Dr. Conner says that Jesus seems to assume or take for granted that man lives after death. He speaks of the resurrection of the righteous to a new kind of existence. It will not be a flesh and blood existence, involving marriage and propagation of mankind. There will be no increase of the human race in the eternal state. Our Lord's answer to the Sadducees proves that He believed in a continuation of human existence in a resurrection life. He quotes the words of God to Moses at the burning bush: “I am the God of Abraham, and the God of Isaac, and the God of Jacob? God is not the God of the dead, but of the living,” (Matt. 22:32). The Sadducees insisted that physical death ended conscious existence; hence there could be no resurrection.

Moreover, Christ speaks of the punishment of the wicked in a future state of existence. He speaks of Gehenna as, “Where their worm dieth not, and the fire is not quenched,” (Mk. 9:44).


1. He describes sin as a debt, a defaulting in one's obligation to God. He taught His disciples to pray to be forgiven their debts. “And forgive us our debts, as we forgive our debtors,” (Matt. 6:12). In the parable of the creditor and debtors, He taught that men cannot pay their moral debt to God. “There was a certain creditor which had two debtors: the one owed five hundred pence, and the other fifty,” (Luke 7:41). And here He taught degrees in guilt, one man owed 500 pence while the other owed only 50 pence. They differed in the amount they owed, but were alike in that they had nothing with which to pay. The parable also teaches that one's gratitude is measured by his conception of salvation. The sinful woman in the case thought of herself as a great sinner who had been forgiven much. She expressed her gratitude by washing Christ's feet with her tears, drying them with the hairs of her head, kissing his feet and anointing them with ointment. She loved much because she realized she had been forgiven much. Most Christians are shallow in their feeling of guilt and gratitude. It is little sin, little salvation, and little service. We must realize that we are great sinners, if we are to be grateful for a great salvation.

2. Christ warned against the unpardonable sin. “Wherefore I say unto you, All manner of sin and blasphemy shall be forgiven unto men: but the blasphemy against the Holy Ghost shall not be forgiven unto men. And whosoever speaketh a word against the Son of man, it shall be forgiven him: but whosoever speaketh against the Holy Ghost, it shall not be forgiven him, neither in this world, neither in the world to come,” (Matt. 12:31-32). “Verily I say unto you, All sins shall be forgiven unto the sons of men, and blasphemies wherewith soever they shall blaspheme: But he that shall blaspheme against the Holy Ghost hath never forgiveness, but is in danger of eternal damnation. Because they said, He hath an unclean spirit,” (Mark 3:28­30). “And whosoever shall speak a word against the Son of man, it shall be forgiven him: but unto him that blasphemeth against the Holy Ghost it shall not be forgiven,” (Luke 12:10). In these three passages we have all that is directly said about the sin that hath no forgiveness. And here we have this particular sin defined and described; we are told what it is and how it is committed. And in the context we have a case given: certain Jews had attributed the work of Christ in healing one possessed with a demon, to the power of Beelzebub, the prince of the demons. They blasphemed the Holy Spirit by Whom Christ cast out the demon, by calling Him an unclean spirit. They were blaspheming both Christ and the Holy Spirit, but it was blasphemy against the Holy Spirit for which there was no forgiveness.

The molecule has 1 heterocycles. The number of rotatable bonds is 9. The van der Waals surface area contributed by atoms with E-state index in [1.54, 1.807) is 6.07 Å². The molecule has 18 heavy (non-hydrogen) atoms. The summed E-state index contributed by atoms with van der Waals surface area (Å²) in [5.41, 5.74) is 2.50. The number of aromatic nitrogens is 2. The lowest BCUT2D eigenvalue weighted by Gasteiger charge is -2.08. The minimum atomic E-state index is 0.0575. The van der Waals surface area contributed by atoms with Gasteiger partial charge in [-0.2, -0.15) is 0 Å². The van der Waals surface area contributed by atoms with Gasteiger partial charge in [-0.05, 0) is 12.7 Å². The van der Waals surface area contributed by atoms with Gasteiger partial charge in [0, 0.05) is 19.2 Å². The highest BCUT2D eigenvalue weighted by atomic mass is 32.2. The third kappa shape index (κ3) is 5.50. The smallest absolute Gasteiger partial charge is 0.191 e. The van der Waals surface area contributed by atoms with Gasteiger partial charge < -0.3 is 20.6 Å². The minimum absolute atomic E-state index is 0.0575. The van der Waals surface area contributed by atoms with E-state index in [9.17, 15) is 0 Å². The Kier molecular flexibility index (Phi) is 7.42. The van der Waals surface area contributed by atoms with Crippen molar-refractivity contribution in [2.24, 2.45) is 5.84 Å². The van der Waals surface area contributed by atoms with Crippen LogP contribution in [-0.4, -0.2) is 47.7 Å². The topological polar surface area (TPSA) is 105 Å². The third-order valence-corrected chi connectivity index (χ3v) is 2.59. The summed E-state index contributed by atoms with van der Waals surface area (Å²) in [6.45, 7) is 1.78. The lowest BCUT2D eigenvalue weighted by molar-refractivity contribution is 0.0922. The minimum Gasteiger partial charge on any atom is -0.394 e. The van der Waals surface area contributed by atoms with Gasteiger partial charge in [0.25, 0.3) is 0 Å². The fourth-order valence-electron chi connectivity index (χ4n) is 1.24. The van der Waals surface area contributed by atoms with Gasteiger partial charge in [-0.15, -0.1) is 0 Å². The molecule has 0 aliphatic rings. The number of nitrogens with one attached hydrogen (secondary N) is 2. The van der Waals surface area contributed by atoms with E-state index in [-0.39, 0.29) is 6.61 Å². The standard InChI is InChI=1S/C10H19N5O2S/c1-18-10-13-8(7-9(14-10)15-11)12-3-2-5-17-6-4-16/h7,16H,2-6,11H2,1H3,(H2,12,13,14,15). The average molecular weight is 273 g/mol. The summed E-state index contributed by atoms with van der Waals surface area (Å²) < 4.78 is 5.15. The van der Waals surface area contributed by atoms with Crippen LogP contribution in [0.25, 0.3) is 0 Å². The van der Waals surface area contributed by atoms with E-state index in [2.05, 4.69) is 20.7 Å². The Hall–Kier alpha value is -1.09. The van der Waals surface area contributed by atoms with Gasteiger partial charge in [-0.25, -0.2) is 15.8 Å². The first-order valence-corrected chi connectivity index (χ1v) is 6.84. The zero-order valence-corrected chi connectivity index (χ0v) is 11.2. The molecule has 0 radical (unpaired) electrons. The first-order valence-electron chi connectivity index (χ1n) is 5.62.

We must distinguish between the one unpardonable sin and an unpardoned sin. All sins of the impenitent are unpardoned, but they are not all unpardonable. The sin that hath no forgiveness is plainly said to be blasphemy against the Holy Spirit. Any and every sin against Christ may be pardoned on repentance and faith. And all sins against the decalogue may be pardoned inasmuch as Christ died to redeem from the curse of the law. And many sins against the Holy Spirit may be pardoned, such as grieving Him, resisting Him, and quenching Him. There is only one kind of sin that cannot be pardoned, the blasphemy against the Holy Spirit. This is a sin for which Christ did not die, and a sin for which the Holy Spirit will not convict, and this is because God will not forgive it. According to the popular view, the unpardonable sin is unbelief or the rejection of Jesus Christ as Lord and Saviour. We cannot adopt this view for several reasons. First, this makes it a sin against Christ, whereas we are plainly told that it is blasphemy against the Holy Spirit. And we do not see how unbelief can be equated, with blasphemy of the Spirit. However, none but an unbeliever will blaspheme against the Spirit. Moreover, it is a sin for which there is no forgiveness, either in this world or in the world to come. But all of us were unbelievers at one time, and being convicted of this sin by the Holy Spirit, repented and put our faith in Jesus as the Christ. Of course, nobody can be saved as long as be rejects Christ as Saviour, but all lost people have not committed the unpardonable sin. Another view held by many makes the unpardonable sin the resisting of the Holy Spirit. According to this view the Holy Spirit strives with sinners in an effort to regenerate them, and is overcome by the sinner's resistance, and gives up the effort. In other words, there are some sinners who are so bad that the Holy Spirit cannot regenerate or convert them. We cannot subscribe to this theory for the simple reason that it makes a sinner mightier than the Holy Spirit, thus making man mightier than God. In Acts seven Stephen charges some Jews with resisting the Holy Spirit, just as their fathers had in olden times. And he tells how they resisted the Spirit. They resisted the Spirit by rejecting the message of the prophets and persecuting them. There is an objective ministry of the Holy Spirit in the preaching of the gospel of Christ, and when the gospel is rejected and the messengers mistreated, the Holy Spirit is resisted. But this is not the same as overcoming His subjective ministry in the work of regeneration or a new creation. When the Holy Spirit comes to grips with a human soul for the purposes of regeneration, He does not try in vain, He suffers no failure, for He gives understanding of the gospel and overcomes the natural enmity of the heart. We can pray for the worst of men with the assurance that the Holy Spirit is able to convert them to faith in Christ. It is our bounden duty and blessed privilege to preach Christ to all men: it is the prerogative of the Holy Spirit to make our preaching effective by removing from the human soul that which causes the rejection of the gospel. A church covenant adopted by many Baptist churches begins with these words: “Having been led, as we believe, by the Spirit of God, to receive the Lord Jesus Christ as our Saviour...”. Paul gives us the same truth when he says, “Howbeit we speak wisdom among them that are perfect: yet not the wisdom of this world, nor of the princes of this world, that come to nought,” (1 Cor. 2:6). And may one and all, give the Lord Jesus all credit for providing salvation, and the Holy Spirit credit for making us Christians, remembering that we are but ministers through whom men believe, even as the Lord gives to every man. “That your faith should not stand in the wisdom of men, but in the power of God,” (1 Cor. 2:5).